Major changes coming for China's investment banks and private equity funds
Survival of the fittest
Last Friday, two impactful consultation papers were announced by China Securities Regulatory Commission (CSRC). One has to do with the publicly raised funds (mainly mutual funds), while another one concerns privately raised funds (mainly private equity). Why are these regulations significant? What structural changes shall we expect to see in China's financial services industry in the future?
Behind the fine print of both documents, for both mutual fund and private equity industries in China, we can identify one biggest theme for the future: industry consolidation. Let me explain.
At Baiguan, we always talk about the context first. So in order to understand these two pieces of regulation, we will have to explain the context first.
First, let's talk about the securities fund management industry. Similar to the West, there are two key players in the industry. One is the "sell-side". In China, we call it "brokerage券商", analogous to an investment bank in the West. Another player is the "buy-side", specifically, the "Publicly raised securities fund公募基金", which is similar to a mutual fund in the West. As in the West, the buy side is responsible for managing client assets. The sell-side works closely with the buy-side to provide execution services, finance and research services. (For this discussion we will exclude "Privately raised securities funds私募基金", somewhat similar to the hedge funds, because those private funds are much less significant for the China market.)
Here are some key features of China's fund management industry:
1.It's much more fragmented than in the West, especially on the sell side. According to Guolian Securities, the top 5 of Chinese sell-side companies account for ~40% of industry assets and profit, while the top 5 investment banks in the US (such as Goldman Sachs and Morgan Stanley) account for over 86% of profit and over 70% of assets. This is because China's securities market is young, and each province and/or financial conglomerate has an urge to get a brokerage license. (This is effectively China's unique fiscal federalism manifesting itself in the financial sector.)
2.The whole industry is bred by trading commissions. Trading commission, which is the transaction fee brokerage charges, are the biggest source of revenues for the industry. According to CICC, at close to RMB 20 billion (~$3b), mutual funds' trading commissions accounted for on average ~40% of a broker's revenue when working with mutual funds. For some brokers, the ratio could be as high as 70-80%. This money is roughly 30% of the institutional equity trading commissions in the US, despite the fact that the total size of China's stock market is only ~20% of the US.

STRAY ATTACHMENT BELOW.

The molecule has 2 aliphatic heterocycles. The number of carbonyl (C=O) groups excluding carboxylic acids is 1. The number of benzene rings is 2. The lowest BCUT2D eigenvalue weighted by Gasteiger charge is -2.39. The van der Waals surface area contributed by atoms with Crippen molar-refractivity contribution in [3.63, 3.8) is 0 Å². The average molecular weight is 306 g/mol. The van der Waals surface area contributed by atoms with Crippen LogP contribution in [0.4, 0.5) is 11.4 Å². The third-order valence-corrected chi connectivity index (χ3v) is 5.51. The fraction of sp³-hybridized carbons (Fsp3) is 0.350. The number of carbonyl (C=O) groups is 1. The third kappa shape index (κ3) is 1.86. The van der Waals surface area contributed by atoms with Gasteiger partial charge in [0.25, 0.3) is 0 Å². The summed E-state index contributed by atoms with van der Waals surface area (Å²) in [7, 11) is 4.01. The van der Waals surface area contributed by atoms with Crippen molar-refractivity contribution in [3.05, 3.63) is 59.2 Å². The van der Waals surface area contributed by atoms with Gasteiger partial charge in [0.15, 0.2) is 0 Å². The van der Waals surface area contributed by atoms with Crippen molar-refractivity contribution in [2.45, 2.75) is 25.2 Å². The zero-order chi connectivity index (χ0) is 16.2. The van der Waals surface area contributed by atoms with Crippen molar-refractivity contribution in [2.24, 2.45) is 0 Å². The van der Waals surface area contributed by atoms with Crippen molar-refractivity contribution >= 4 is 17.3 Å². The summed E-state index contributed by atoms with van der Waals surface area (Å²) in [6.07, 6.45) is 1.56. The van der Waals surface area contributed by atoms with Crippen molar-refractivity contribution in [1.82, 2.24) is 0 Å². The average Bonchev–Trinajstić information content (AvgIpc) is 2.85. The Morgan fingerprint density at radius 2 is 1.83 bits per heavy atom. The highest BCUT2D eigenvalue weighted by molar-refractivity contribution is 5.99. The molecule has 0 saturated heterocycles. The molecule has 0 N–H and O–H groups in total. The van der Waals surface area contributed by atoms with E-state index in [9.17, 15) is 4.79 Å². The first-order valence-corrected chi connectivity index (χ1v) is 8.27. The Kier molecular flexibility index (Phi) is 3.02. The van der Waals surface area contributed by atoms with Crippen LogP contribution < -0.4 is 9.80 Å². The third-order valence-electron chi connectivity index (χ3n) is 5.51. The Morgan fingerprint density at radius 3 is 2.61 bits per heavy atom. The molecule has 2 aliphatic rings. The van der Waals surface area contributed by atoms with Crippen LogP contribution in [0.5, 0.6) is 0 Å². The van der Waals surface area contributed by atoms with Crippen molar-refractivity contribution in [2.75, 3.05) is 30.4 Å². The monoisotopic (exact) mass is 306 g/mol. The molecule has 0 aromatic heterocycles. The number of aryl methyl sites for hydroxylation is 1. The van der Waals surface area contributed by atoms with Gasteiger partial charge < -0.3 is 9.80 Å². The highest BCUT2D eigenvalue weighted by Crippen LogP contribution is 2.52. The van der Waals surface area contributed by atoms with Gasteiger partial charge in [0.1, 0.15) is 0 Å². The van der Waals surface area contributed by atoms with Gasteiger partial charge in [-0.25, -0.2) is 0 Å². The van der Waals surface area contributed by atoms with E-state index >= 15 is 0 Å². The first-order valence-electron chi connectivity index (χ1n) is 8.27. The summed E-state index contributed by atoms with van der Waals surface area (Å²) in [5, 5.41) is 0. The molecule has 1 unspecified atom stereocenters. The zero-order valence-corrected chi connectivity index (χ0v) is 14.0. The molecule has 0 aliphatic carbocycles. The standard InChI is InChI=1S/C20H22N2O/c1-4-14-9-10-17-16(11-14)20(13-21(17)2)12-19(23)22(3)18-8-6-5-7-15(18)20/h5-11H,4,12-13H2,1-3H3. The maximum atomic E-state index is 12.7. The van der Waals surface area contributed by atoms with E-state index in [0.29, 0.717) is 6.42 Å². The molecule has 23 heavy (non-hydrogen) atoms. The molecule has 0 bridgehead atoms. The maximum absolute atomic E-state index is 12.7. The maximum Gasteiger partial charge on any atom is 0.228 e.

3.Industry becomes volume-driven, not value-driven.
More trades certainly generate more revenues for the sell side. To induce buy-side to do more trades with them, sell-side teams not only provide research services (as the sell-side should do), but also all types of "services". It is also commonplace for the sell-side to purchase expert network services and data services on behalf of the buy-side, (which is also commonplace in the West outside of MiFid II zones). It is also industry common practice for sell-side sales to provide various "extra-curricular activities" for buy-side portfolio managers and their families, bordering on bribery. When a "research report" by a sell-side firm on how to find the best restaurants in Shanghai, or how to play a new style of poker, was circulated among chat groups, nobody thought it was unusual, even though we all know it is ridiculously funny. When a sell-side firm announced that they were organizing a research trip for its clients to Hainan island, which included a visit to inspect local duty-free malls, we know it's an euphemism for a shopping tour.